Pieter Goos (1616-75) was a Dutch copperplate engraver and map maker, whose father Abraham Goos (approx. 1590-1643) had already published numerous globes, land and sea maps together with Jodocus Hondius and Johannes Janssonius in Antwerp.
Pieter Goos was mainly working in Amsterdam, where he bought the copperplates of the famous guide book for sailors "De Lichtende Columne ofte Zeespiegel" (Amsterdam 1644, 1649, 1650) from Anthonie Jacobsz, which he published in several editions and various languages.
1666 saw the first publishing of "De Zee-Atlas ofte Water-Weereld", which is justly considered one of the best sea atlases of its time. It contains a splendid colorized world map in two hemispheres with two pole maps and a rich figurative work including sea maps of Europe, Great Britain and Ireland, the North Sea and the Baltic Sea, the English Channel, the Mediterranean and the Arctic Ocean as well as the Indian and Pacific Oceans.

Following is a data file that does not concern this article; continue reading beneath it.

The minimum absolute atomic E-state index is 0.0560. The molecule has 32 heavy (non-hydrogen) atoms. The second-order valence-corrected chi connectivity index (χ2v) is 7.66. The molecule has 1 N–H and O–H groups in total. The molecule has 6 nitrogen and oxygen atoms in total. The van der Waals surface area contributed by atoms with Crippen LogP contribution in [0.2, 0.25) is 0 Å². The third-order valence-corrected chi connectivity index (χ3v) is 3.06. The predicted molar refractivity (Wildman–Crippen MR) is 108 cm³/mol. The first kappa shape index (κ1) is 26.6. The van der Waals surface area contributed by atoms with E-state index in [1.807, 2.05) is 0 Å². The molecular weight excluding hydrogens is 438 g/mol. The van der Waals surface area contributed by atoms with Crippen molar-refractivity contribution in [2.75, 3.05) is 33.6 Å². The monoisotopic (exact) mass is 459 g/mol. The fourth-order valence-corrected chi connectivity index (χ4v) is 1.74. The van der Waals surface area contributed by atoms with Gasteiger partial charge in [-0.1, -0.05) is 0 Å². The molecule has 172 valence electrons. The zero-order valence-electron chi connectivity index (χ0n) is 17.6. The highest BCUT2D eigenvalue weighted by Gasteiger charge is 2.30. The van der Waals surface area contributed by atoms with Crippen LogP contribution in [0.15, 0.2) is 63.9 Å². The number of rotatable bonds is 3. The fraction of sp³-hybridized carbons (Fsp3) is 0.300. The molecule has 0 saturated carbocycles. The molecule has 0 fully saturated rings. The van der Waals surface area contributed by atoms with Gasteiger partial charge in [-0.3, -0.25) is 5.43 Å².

Various regional maps of the European, Asian, African and American coasts contain careful records of water depths, sandbanks, port towns and islands close to the coast, making the "Zee-Atlas" an indispensable tool for the seafaring trade.